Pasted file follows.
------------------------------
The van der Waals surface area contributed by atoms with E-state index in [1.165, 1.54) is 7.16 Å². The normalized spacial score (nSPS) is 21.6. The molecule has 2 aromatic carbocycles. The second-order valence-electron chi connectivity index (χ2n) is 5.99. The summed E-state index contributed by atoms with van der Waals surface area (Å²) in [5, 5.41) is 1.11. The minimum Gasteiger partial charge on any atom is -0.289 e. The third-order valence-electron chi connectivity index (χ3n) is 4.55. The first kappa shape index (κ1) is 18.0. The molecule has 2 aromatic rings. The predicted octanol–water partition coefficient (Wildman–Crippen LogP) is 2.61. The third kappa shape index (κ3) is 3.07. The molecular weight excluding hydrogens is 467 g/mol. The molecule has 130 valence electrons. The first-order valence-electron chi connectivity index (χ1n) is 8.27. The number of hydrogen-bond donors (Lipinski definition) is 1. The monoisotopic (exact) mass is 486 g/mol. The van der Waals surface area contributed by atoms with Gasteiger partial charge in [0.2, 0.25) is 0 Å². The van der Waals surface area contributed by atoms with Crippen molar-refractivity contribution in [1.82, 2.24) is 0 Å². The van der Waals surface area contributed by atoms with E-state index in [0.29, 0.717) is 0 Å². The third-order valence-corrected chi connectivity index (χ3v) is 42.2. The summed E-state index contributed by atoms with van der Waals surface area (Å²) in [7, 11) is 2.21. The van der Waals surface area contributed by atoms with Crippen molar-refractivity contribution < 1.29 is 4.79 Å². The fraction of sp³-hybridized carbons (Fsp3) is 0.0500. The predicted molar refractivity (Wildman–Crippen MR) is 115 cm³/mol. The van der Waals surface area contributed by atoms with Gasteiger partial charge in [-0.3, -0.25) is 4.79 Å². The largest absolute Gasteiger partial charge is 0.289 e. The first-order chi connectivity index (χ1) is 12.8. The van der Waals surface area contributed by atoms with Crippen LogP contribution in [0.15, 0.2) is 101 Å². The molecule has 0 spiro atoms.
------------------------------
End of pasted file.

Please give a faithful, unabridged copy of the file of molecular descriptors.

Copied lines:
The van der Waals surface area contributed by atoms with E-state index in [1.165, 1.54) is 7.16 Å². The normalized spacial score (nSPS) is 21.6. The molecule has 2 aromatic carbocycles. The second-order valence-electron chi connectivity index (χ2n) is 5.99. The summed E-state index contributed by atoms with van der Waals surface area (Å²) in [5, 5.41) is 1.11. The minimum Gasteiger partial charge on any atom is -0.289 e. The third-order valence-electron chi connectivity index (χ3n) is 4.55. The first kappa shape index (κ1) is 18.0. The molecule has 2 aromatic rings. The predicted octanol–water partition coefficient (Wildman–Crippen LogP) is 2.61. The third kappa shape index (κ3) is 3.07. The molecular weight excluding hydrogens is 467 g/mol. The molecule has 130 valence electrons. The first-order valence-electron chi connectivity index (χ1n) is 8.27. The number of hydrogen-bond donors (Lipinski definition) is 1. The monoisotopic (exact) mass is 486 g/mol. The van der Waals surface area contributed by atoms with Gasteiger partial charge in [0.2, 0.25) is 0 Å². The van der Waals surface area contributed by atoms with Crippen molar-refractivity contribution in [1.82, 2.24) is 0 Å². The van der Waals surface area contributed by atoms with E-state index in [0.29, 0.717) is 0 Å². The third-order valence-corrected chi connectivity index (χ3v) is 42.2. The summed E-state index contributed by atoms with van der Waals surface area (Å²) in [7, 11) is 2.21. The van der Waals surface area contributed by atoms with Crippen molar-refractivity contribution < 1.29 is 4.79 Å². The fraction of sp³-hybridized carbons (Fsp3) is 0.0500. The predicted molar refractivity (Wildman–Crippen MR) is 115 cm³/mol. The van der Waals surface area contributed by atoms with Gasteiger partial charge in [-0.3, -0.25) is 4.79 Å². The largest absolute Gasteiger partial charge is 0.289 e. The first-order chi connectivity index (χ1) is 12.8. The van der Waals surface area contributed by atoms with Crippen LogP contribution in [0.15, 0.2) is 101 Å². The molecule has 0 spiro atoms.